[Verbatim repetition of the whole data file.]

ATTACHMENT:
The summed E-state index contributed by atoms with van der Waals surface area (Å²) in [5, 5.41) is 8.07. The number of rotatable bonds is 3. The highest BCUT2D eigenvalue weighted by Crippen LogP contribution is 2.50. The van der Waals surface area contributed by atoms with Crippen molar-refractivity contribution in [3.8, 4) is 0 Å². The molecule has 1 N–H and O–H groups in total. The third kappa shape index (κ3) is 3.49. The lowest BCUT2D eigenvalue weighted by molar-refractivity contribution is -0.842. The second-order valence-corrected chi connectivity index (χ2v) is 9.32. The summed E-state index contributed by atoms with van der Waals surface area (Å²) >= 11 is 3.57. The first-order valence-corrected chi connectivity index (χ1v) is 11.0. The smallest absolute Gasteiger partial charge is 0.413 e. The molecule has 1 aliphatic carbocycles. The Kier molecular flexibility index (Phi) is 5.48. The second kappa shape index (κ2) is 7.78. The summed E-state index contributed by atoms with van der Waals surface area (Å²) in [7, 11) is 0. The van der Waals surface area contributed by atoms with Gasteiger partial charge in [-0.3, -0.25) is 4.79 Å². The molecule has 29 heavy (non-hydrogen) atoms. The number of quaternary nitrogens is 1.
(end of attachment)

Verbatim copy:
The summed E-state index contributed by atoms with van der Waals surface area (Å²) in [5, 5.41) is 8.07. The number of rotatable bonds is 3. The highest BCUT2D eigenvalue weighted by Crippen LogP contribution is 2.50. The van der Waals surface area contributed by atoms with Crippen molar-refractivity contribution in [3.8, 4) is 0 Å². The molecule has 1 N–H and O–H groups in total. The third kappa shape index (κ3) is 3.49. The lowest BCUT2D eigenvalue weighted by molar-refractivity contribution is -0.842. The second-order valence-corrected chi connectivity index (χ2v) is 9.32. The summed E-state index contributed by atoms with van der Waals surface area (Å²) >= 11 is 3.57. The first-order valence-corrected chi connectivity index (χ1v) is 11.0. The smallest absolute Gasteiger partial charge is 0.413 e. The molecule has 1 aliphatic carbocycles. The Kier molecular flexibility index (Phi) is 5.48. The second kappa shape index (κ2) is 7.78. The summed E-state index contributed by atoms with van der Waals surface area (Å²) in [7, 11) is 0. The van der Waals surface area contributed by atoms with Gasteiger partial charge in [-0.3, -0.25) is 4.79 Å². The molecule has 29 heavy (non-hydrogen) atoms. The number of quaternary nitrogens is 1.